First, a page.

Picture of (near) infrared photography

you can be on your way to taking your own ir photographs with a digital camera, $10, and good ol' fashion sunlight!

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Step 1: The essentials:

the most important items:

-camera (digital better, but not necessary*) with MANUAL controls
-filter; specifically, you will want to start with an IR720 filter, sometimes referred to as ''R72'', ''R720''. i found a brand new one on amazon for $10.50 (included shipping) 
*film cameras can just use ir film

not necessary, but veerryy helpful:

-white balance/grey card 

Step 2: The physics of it all (skip if you're in a hurry)

-in essence, a camera is a device for capturing light, a source of electromagnetic radiation.
-there are many different types of electromagnetic radiation, light, microwaves, radio waves, x-rays, etc.
-together, all these different types of radiation make up what’s called the electromagnetic spectrum.
-we measure and classify each type of ‘light’ by wavelength; visible light, the light that you and i can see, ranges from about 400nm to about 700nm in wavelength.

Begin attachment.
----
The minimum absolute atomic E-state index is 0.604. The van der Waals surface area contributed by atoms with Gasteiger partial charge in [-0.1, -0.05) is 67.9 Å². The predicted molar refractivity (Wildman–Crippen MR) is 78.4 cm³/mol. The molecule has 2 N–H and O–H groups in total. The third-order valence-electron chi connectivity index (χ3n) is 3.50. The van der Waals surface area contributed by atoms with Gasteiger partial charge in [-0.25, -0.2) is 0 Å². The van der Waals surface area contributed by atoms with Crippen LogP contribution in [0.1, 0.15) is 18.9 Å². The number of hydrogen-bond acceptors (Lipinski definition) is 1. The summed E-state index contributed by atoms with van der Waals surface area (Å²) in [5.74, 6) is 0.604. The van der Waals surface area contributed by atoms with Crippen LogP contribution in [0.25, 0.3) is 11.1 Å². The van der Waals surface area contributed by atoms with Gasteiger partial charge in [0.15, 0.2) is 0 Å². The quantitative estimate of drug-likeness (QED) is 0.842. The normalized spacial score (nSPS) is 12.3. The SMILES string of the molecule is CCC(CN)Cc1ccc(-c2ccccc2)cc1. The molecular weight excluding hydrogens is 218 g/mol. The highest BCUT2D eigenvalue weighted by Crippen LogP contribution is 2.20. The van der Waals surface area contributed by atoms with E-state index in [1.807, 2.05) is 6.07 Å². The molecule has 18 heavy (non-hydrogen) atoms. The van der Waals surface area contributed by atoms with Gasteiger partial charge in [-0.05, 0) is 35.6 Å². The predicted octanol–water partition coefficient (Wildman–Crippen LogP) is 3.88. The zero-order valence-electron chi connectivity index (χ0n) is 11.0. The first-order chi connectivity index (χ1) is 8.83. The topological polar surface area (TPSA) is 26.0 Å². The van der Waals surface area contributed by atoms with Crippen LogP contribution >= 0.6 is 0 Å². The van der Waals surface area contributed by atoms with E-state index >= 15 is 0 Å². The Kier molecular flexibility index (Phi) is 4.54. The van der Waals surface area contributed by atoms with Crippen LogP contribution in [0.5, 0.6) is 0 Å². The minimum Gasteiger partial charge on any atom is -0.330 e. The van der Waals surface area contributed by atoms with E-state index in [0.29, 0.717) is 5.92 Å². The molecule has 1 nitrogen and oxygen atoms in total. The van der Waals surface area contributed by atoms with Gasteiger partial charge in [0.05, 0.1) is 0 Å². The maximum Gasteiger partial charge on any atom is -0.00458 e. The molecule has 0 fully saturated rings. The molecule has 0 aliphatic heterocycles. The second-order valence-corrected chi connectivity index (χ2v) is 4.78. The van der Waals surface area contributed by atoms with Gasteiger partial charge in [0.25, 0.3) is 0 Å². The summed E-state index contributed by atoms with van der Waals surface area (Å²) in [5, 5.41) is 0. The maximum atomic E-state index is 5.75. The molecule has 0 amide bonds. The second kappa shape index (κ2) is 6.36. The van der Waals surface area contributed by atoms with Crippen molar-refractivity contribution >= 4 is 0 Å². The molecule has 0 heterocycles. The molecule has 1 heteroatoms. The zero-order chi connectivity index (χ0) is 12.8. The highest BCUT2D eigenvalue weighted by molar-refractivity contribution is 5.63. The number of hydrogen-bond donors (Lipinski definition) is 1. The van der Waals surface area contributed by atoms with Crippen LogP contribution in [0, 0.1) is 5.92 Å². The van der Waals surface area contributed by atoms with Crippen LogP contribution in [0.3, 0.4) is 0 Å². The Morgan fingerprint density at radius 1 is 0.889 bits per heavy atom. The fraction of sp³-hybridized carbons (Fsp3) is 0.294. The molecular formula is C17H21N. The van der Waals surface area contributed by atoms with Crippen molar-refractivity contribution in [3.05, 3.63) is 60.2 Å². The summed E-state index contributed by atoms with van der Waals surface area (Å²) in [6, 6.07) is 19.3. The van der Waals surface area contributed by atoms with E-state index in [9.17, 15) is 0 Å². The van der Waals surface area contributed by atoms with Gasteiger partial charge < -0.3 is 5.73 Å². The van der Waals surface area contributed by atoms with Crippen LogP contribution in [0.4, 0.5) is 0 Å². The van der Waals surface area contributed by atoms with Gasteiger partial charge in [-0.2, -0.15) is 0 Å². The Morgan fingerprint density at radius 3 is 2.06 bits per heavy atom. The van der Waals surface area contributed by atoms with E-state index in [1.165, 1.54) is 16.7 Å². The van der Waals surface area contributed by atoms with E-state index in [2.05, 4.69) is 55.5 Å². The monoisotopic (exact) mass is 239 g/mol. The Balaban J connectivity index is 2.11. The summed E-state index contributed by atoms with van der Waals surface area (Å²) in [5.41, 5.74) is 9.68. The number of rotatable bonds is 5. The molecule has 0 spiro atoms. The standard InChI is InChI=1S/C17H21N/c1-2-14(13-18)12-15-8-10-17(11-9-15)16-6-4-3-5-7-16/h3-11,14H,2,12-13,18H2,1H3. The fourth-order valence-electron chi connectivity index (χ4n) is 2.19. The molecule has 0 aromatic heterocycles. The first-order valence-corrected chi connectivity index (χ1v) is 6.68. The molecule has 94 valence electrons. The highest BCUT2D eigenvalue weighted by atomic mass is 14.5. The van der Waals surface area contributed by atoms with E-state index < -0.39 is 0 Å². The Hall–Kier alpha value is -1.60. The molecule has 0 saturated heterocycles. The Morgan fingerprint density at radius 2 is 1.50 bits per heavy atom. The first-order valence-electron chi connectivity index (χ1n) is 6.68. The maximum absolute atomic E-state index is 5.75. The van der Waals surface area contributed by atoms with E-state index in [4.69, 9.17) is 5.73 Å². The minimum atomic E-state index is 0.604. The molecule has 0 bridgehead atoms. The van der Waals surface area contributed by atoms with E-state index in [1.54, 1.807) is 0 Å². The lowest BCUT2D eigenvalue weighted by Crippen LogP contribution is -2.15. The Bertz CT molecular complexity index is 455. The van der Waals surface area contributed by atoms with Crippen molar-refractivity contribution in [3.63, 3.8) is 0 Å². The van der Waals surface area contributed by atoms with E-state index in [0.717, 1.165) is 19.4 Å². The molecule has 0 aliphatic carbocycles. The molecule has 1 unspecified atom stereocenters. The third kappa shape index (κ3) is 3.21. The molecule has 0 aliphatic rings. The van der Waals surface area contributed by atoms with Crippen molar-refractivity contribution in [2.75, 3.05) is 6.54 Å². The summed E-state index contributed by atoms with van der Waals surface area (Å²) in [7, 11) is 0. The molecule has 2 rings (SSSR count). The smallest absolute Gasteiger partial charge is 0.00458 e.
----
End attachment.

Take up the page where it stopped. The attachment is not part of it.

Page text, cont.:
-with ir photography we are interested in wavelengths of light in the infrared; ‘infra’ or ‘below’, so really light ‘below-red’. Hence the R720 filter; we’re blocking out light who’s wavelength is shorter than 720nm.

-your camera is very well adapted to recording ir light. so well, the people that made it have already put a filter in it to block out ir light.
-what you’re attempting to do is only pass ir light into the camera, so it doesn’t have a choice but to record it

Step 3: Let's get going!

Picture of let's get going!
-throw on your fliter and head outside! (the sunnier the day, the better)
-start out with f.4 and shutter speed around 1/3''sec. exposure time will vary greatly with the amount of light.
-once you've found a proper exposure, your pictures will appear reddish/pink